Fears about premium income growth amid increasing competition in the U.K. motor insurance market sent recently listed Sabre Insurance Group Plc's share price crashing more than 13% on March 22, analysts said. But they also said the sharp drop was unfounded.
The share price fall sent Sabre's shares to their lowest-ever closing level, below the 250 pence per share where they finished in their first few days on the market in December 2017. It followed full-year 2017 results that topped analyst expectations but included a warning on the motor insurance pricing environment.
One analyst, Berenberg's Iain Pearce, called the reaction from investors "a bit silly," saying in an interview that the drop was down to "people misinterpreting how growth affects [Sabre's] earnings and what is going on in the market". Peel Hunt analyst Andreas van Embden said: "The market is probably focusing too much on the premium number and not enough on the fact that capital was up much stronger than I expected at the end of 2017."
Sabre reported a combined ratio, which measures underwriting profitability, of 68.5% — far lower than its U.K. motor insurance peer group, which includes Direct Line Group, Hastings, Esure and Admiral. It also reported a solvency coverage ratio of 160%, at the top end of its target range of 140% to 160%.
"They were slightly ahead of my numbers and slightly ahead of what other analysts were predicting as well," Pearce said.
But alongside the results, Sabre said uncertainty around where the U.K. personal injury discount rate, known as the Ogden rate, would be set, coupled with industrywide reductions in personal injury claims, had sparked "competitive pricing pressure" in the last few weeks of 2017 and the first two months of 2018. This, in turn had triggered a "modest reduction" in premium income compared with the equivalent period in 2017.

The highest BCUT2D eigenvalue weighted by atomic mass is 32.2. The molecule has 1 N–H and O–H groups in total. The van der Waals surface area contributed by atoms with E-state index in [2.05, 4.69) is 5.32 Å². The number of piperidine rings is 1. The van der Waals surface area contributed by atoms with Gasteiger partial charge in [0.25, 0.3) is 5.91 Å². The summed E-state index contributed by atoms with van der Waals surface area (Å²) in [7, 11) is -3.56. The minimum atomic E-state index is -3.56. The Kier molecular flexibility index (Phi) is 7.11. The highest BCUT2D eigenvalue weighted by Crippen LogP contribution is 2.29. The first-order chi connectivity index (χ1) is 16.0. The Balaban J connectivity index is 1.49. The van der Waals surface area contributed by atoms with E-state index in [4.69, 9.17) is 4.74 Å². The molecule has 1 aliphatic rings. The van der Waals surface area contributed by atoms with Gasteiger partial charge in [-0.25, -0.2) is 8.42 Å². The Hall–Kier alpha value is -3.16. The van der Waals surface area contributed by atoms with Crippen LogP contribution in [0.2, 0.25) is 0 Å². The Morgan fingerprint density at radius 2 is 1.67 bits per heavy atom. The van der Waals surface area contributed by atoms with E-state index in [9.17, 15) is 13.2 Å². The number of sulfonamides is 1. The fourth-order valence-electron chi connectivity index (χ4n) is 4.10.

Sabre reported gross written premium of £210.7 million in 2017, up from £196.6 million a year earlier.
The company added that it had since cut prices to take account of the reduction in personal injury claims and as a result had seen premium income return to the levels seen in the same period of 2017. But investors were spooked by the talk of competition and slowing growth, analysts said.
Sabre finished down 13.36% to 240 pence, putting it close to its initial public offering price of 230 pence.
Numis Securities analyst Nick Johnson said in an interview: "The main thing the market has been focused on is the outlook commentary. [Sabre] has mentioned that income was down modestly in the first couple of months in the year. It has since stabilized, as they say, but that has naturally brought down growth expectations for 2018."
Johnson added that Sabre's comments would not necessarily affect other U.K. motor insurers' share prices, as what they said on competition "is consistent with what the other companies have said as well. It is more a case of Sabre falling into line with other companies in the sector."
Peel Hunt's Van Embden noted that there had also been a "cautious tone" from Hastings and Admiral about growth and said "that concern is spilling over into Sabre as well."
Praise for discipline
While investors punished Sabre, analysts praised the insurer for being disciplined on pricing, and not cutting prices further simply to show premium growth. The U.K. motor insurance market is expecting benefits from the government's plans to crack down further on whiplash claims and increase the Ogden rate from its current level of negative 0.75%. The U.K. government introduced a bill to the House of Lords on March 20 aimed at making these changes.
Companies could pre-empt the positive effects of the changes by cutting rates more aggressively, but Sabre said it had opted not to do so.
"Very wisely they are sticking to underwriting quality and not growing for the sake of growth," Van Embden said. He noted that other companies that had chosen to scale their business up or down depending on the underwriting margin they can make had been "punished" by investors, and said "there is an obsession in some quarters of insurance stock investors with the top line."
Pearce added: "It feels to us like companies are taking very different views of where these regulatory changes are going to come out, and what effect they are going to have on pricing, with some being much more aggressive than others. Sabre are sensibly on the cautious side of that."
Sabre CEO Geoff Carter told analysts at a conference March 22 that it was "great news that the ambition continues" to implement the Ogden and whiplash measures.
"It does feel like we are at headline stage rather than detail and our view is detail is all important in understanding how this may run through, so we watch with interest how that might develop, but at this stage we are not really calling too many benefits we bake in at this point," he added.